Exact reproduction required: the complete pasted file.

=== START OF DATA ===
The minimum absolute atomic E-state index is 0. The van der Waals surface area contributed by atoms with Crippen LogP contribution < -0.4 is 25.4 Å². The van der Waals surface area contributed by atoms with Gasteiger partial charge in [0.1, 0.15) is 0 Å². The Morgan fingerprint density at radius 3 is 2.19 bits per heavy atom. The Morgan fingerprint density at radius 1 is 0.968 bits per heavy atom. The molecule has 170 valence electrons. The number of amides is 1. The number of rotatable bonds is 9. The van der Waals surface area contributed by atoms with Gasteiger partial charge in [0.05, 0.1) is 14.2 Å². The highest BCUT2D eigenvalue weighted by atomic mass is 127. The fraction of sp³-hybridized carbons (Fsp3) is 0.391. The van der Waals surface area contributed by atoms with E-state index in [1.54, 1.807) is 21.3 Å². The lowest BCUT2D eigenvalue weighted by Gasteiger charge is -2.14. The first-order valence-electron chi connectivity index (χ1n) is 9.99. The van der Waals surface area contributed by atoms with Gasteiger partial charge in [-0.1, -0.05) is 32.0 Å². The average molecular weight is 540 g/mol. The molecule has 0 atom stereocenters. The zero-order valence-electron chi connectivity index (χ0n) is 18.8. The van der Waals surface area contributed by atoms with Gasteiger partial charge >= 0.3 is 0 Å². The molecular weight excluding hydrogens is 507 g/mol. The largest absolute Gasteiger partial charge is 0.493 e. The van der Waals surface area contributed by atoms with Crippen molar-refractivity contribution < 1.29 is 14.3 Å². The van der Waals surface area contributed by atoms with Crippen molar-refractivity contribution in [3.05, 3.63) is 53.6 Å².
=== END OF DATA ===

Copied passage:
The minimum absolute atomic E-state index is 0. The van der Waals surface area contributed by atoms with Crippen LogP contribution < -0.4 is 25.4 Å². The van der Waals surface area contributed by atoms with Gasteiger partial charge in [0.1, 0.15) is 0 Å². The Morgan fingerprint density at radius 3 is 2.19 bits per heavy atom. The Morgan fingerprint density at radius 1 is 0.968 bits per heavy atom. The molecule has 170 valence electrons. The number of amides is 1. The number of rotatable bonds is 9. The van der Waals surface area contributed by atoms with Gasteiger partial charge in [0.05, 0.1) is 14.2 Å². The highest BCUT2D eigenvalue weighted by atomic mass is 127. The fraction of sp³-hybridized carbons (Fsp3) is 0.391. The van der Waals surface area contributed by atoms with E-state index in [1.54, 1.807) is 21.3 Å². The lowest BCUT2D eigenvalue weighted by Gasteiger charge is -2.14. The first-order valence-electron chi connectivity index (χ1n) is 9.99. The van der Waals surface area contributed by atoms with Gasteiger partial charge in [-0.1, -0.05) is 32.0 Å². The average molecular weight is 540 g/mol. The molecule has 0 atom stereocenters. The zero-order valence-electron chi connectivity index (χ0n) is 18.8. The van der Waals surface area contributed by atoms with Gasteiger partial charge >= 0.3 is 0 Å². The molecular weight excluding hydrogens is 507 g/mol. The largest absolute Gasteiger partial charge is 0.493 e. The van der Waals surface area contributed by atoms with Crippen molar-refractivity contribution < 1.29 is 14.3 Å². The van der Waals surface area contributed by atoms with Crippen molar-refractivity contribution in [3.05, 3.63) is 53.6 Å².